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Pepsi and Frito-Lay want you to buy all these snacks online with their new DTC websites

Snacks.com lets you buy Frito-Lay brands such as Tostitos, Cheetos, and Ruffles—as well as dips, crackers, and nuts—online.

Pepsi and Frito-Lay want you to buy all these snacks online with their new DTC websites
[Photo: Flickr user Willis Lam (Bag 1) (Bag 2) (Bag 3)]
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All things considered, the early days of the COVID-19 pandemic were relatively kind to PepsiCo. Last month, the multinational snack and beverage giant reported an earnings bump of 10%, in part because snack lovers loaded up on Pepsi and Frito-Lay products as they were preparing to hunker down for the long haul.

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But the company withdrew its guidance for 2020, conceding that the coronavirus crisis and its economic fallout will create marketplace disruptions that will be impossible to predict. Now, as lockdowns stretch into their third month for many Americans—and consumer habits signal what could be a permanent shift toward online shopping—PepsiCo wants in on the act. The company today launched two new direct-to-consumer websites where customers can purchase food and snack items from its stable of brands.

Here are the details:

  • PantryShop.com: A meal-kit kind of site where “consumers can order specialized bundles containing PepsiCo’s top-selling products from brands like Quaker, Gatorade, SunChips and Tropicana, within categories such as ‘Rise & Shine,’ ‘Snacking,’ and ‘Workout & Recovery.'”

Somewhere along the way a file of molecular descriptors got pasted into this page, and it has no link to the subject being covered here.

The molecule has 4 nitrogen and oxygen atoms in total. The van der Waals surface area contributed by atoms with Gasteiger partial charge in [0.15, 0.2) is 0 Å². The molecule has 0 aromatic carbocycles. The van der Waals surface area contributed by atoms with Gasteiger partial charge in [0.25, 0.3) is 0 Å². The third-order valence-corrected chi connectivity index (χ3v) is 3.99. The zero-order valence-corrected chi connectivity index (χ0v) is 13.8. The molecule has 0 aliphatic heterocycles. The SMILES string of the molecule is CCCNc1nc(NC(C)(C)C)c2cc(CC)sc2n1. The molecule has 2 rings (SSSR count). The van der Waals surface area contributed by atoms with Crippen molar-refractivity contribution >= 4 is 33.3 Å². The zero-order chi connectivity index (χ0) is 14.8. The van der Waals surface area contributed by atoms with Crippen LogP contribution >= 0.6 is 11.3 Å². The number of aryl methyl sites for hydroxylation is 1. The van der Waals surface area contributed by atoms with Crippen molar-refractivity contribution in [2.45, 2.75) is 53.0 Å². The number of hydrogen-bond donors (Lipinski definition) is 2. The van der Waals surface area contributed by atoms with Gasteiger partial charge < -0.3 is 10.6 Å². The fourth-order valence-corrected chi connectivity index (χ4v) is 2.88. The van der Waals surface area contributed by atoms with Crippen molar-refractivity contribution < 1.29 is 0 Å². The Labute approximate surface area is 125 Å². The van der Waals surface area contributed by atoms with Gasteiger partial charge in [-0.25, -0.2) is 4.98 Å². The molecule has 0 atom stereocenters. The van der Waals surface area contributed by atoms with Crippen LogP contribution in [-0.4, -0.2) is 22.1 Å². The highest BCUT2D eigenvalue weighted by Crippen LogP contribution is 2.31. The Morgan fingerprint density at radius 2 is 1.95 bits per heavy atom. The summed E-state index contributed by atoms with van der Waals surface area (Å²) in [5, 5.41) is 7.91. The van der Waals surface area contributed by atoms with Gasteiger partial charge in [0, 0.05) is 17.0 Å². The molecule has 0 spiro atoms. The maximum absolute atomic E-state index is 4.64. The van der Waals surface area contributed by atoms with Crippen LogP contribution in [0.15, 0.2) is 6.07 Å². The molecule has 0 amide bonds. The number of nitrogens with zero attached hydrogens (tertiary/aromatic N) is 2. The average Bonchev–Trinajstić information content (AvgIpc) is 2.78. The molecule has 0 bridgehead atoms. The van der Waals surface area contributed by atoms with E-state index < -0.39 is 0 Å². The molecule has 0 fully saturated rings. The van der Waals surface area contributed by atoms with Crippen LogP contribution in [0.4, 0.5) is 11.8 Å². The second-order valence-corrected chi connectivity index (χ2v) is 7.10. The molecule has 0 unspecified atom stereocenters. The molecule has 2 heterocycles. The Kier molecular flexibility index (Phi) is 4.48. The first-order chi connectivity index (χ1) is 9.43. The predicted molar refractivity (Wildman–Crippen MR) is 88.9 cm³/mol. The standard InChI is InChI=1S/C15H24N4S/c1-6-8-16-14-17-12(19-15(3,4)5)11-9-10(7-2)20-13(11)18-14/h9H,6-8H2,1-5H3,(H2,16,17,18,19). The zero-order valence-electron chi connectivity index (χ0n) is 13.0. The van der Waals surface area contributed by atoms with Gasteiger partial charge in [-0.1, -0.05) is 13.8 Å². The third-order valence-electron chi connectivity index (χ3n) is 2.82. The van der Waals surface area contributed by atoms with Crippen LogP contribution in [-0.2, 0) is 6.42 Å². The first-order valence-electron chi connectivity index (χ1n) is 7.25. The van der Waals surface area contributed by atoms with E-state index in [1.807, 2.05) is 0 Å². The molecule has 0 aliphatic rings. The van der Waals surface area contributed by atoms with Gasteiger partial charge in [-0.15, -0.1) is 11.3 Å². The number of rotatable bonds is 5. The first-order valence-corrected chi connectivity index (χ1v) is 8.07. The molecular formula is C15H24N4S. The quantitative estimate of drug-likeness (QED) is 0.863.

• Snacks.com: A Frito-Lay DTC site where “consumers can choose from more than 100 of their favorite Frito-Lay products from a variety of iconic brands like Lay’s, Tostitos, Cheetos and Ruffles, as well as dips, crackers, nuts and more.”

[Image: courtesy of PepsiCo]
The move makes sense for PepsiCo, especially when you consider the real possibility that Americans’ buying patterns could be changing forever. Many consumers who have discovered the convenience of online grocery shopping during the pandemic will presumably keep shopping online even when it’s over.

PepsiCo says most items purchased on its new websites should arrive within two business days. Whether or not the world really needs faster access to chips and dips while they’re stuck at home with nothing to do is a separate discussion. We’ll let you be the judge.

About the author

Christopher Zara is a senior staff news editor for Fast Company and obsessed with media, technology, business, culture, and theater. Before coming to FastCo News, he was a deputy editor at International Business Times, a theater critic for Newsweek, and managing editor of Show Business magazine

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